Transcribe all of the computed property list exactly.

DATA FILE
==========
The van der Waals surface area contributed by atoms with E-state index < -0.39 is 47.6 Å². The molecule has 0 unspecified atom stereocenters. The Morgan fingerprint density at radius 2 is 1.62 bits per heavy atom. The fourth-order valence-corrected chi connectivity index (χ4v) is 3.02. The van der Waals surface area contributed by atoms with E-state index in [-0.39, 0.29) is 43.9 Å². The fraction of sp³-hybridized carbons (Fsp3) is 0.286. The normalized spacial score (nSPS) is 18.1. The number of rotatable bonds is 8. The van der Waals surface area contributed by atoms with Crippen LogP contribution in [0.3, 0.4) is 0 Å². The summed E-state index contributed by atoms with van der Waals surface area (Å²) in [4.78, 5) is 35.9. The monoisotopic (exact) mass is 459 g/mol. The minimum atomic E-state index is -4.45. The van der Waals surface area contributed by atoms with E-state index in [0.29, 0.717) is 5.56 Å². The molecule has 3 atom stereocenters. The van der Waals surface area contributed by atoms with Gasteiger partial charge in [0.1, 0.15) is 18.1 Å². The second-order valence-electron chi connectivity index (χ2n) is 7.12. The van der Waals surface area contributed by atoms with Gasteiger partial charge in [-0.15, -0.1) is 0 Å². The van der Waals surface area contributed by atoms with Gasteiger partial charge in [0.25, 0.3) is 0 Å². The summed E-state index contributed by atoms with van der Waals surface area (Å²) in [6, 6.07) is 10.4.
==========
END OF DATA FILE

The van der Waals surface area contributed by atoms with E-state index < -0.39 is 47.6 Å². The molecule has 0 unspecified atom stereocenters. The Morgan fingerprint density at radius 2 is 1.62 bits per heavy atom. The fourth-order valence-corrected chi connectivity index (χ4v) is 3.02. The van der Waals surface area contributed by atoms with E-state index in [-0.39, 0.29) is 43.9 Å². The fraction of sp³-hybridized carbons (Fsp3) is 0.286. The normalized spacial score (nSPS) is 18.1. The number of rotatable bonds is 8. The van der Waals surface area contributed by atoms with Crippen LogP contribution in [0.3, 0.4) is 0 Å². The summed E-state index contributed by atoms with van der Waals surface area (Å²) in [4.78, 5) is 35.9. The monoisotopic (exact) mass is 459 g/mol. The minimum atomic E-state index is -4.45. The van der Waals surface area contributed by atoms with E-state index in [0.29, 0.717) is 5.56 Å². The molecule has 3 atom stereocenters. The van der Waals surface area contributed by atoms with Gasteiger partial charge in [0.1, 0.15) is 18.1 Å². The second-order valence-electron chi connectivity index (χ2n) is 7.12. The van der Waals surface area contributed by atoms with Gasteiger partial charge in [-0.15, -0.1) is 0 Å². The van der Waals surface area contributed by atoms with Gasteiger partial charge in [0.25, 0.3) is 0 Å². The summed E-state index contributed by atoms with van der Waals surface area (Å²) in [6, 6.07) is 10.4.